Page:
Wp29 Agreement

UNECE Vehicle Regulations are being developed at the international level for approval by the World Forum for Harmonization of Vehicle Regulations (WP.29), a United Nations working group responsible for developing regulations on internationally recognized vehicles. WP.29 was established under a 1958 UNECE Agreement open for signature by all Un Member States. States signatories to the 1958 Convention (also known as “Contracting Parties”) undertake to incorporate any new regulations developed by WP.29 into their national legal framework for motor vehicles. In July 2020, the European Union, Japan and South Korea announced formal plans to implement the WP.29 Cybersecurity Regulation (“ECE-TRANS-WP29-2020-079-Revised”). UNECE vehicle regulations are currently applied in 54 countries around the world, including all 26(27?) Member States of the European Union, Japan and South Korea. An updated list of the status of the 1958 UNECE Vehicle Regulation Convention, including signatory countries (i.e. Contracting Parties), can be found here. From January 2021, when the United Nations Cybersecurity Regulations (WP.29) “enter into force”, Contracting Parties (countries that have signed the 1958 UNECE Vehicle Regulation Convention) can start incorporating the final language and regulatory documents into national legislation. Thus, the entry into force of the Regulation at the United Nations and its transposition into the national law of a particular country will not take place simultaneously. For example, if Russia were to implement the Cybersecurity Regulation in July 2021 while Germany implemented it in July 2022, vehicles sold on the Russian market after July 2021 would have to meet the requirements of the “ECE-TRANS-WP29-2020-079-Revised” standard, while vehicles sold in Germany would not have to meet these requirements until July 2022. The first signatories to the 1958 agreement were Italy (28 March), the Netherlands (30 March), Germany (19 June), France (26 June), Hungary (30 June), Sweden and Belgium. Originally, the agreement allowed participation only by UNECE member countries, but in 1995 the agreement was revised to allow non-EEC countries to participate. Current participants include the European Union and its member countries, as well as non-UNECE members such as Norway, Russia, Ukraine, Croatia, Serbia, Belarus, Kazakhstan, Turkey, Azerbaijan and Tunisia, as well as remote regions such as South Africa, Australia, New Zealand, Japan, South Korea, Thailand and Malaysia.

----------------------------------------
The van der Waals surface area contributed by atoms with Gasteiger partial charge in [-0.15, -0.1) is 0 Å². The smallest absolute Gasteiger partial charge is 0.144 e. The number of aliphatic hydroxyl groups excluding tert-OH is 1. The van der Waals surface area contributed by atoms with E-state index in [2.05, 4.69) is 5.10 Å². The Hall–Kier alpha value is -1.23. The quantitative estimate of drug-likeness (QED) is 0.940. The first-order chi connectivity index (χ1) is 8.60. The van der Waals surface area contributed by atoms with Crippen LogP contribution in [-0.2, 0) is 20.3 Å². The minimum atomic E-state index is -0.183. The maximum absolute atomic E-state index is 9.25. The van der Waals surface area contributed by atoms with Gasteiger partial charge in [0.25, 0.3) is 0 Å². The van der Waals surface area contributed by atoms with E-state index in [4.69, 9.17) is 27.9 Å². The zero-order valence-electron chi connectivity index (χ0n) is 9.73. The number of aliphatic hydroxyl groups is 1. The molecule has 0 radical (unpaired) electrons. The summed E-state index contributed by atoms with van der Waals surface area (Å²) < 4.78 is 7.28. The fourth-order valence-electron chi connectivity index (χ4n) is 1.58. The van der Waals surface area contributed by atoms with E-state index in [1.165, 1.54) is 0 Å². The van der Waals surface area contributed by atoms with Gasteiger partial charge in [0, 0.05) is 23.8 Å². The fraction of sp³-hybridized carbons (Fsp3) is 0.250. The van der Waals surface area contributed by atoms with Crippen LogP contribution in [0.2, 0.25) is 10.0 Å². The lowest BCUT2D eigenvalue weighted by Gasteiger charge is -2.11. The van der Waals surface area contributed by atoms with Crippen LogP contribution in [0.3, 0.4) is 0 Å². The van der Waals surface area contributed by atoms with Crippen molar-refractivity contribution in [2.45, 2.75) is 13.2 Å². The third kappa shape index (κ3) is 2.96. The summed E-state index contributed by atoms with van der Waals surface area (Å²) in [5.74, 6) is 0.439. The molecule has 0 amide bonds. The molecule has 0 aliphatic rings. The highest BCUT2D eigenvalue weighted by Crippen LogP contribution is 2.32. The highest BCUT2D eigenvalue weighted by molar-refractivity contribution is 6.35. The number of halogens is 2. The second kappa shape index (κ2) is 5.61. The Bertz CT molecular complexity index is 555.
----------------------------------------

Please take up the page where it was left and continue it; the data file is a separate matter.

Most countries, even if they do not formally participate in the 1958 agreement, recognize UN regulations and reflect the content of UN regulations in their own national requirements or allow the import, registration and use of UN-tested vehicles or both. The United States and Canada (with the exception of lighting regulations) are the two main exceptions; UN regulations are generally not recognized and UN-compliant vehicles and equipment are not approved for import, sale or use in both regions unless they are tested for compliance with the region`s vehicle safety laws or for limited non.B-driving use (e.B. auto show displays). [5] Its main task is to keep its vehicle regulations up-to-date and relevant in order to support international trade and market access. In 2020, the Parties (CPs) to the UNECE Agreement increased from 1958 to 54, including all EU countries and other OECD countries (see Figure 1 below) such as Japan, Turkey, Russia, Australia and South Africa. .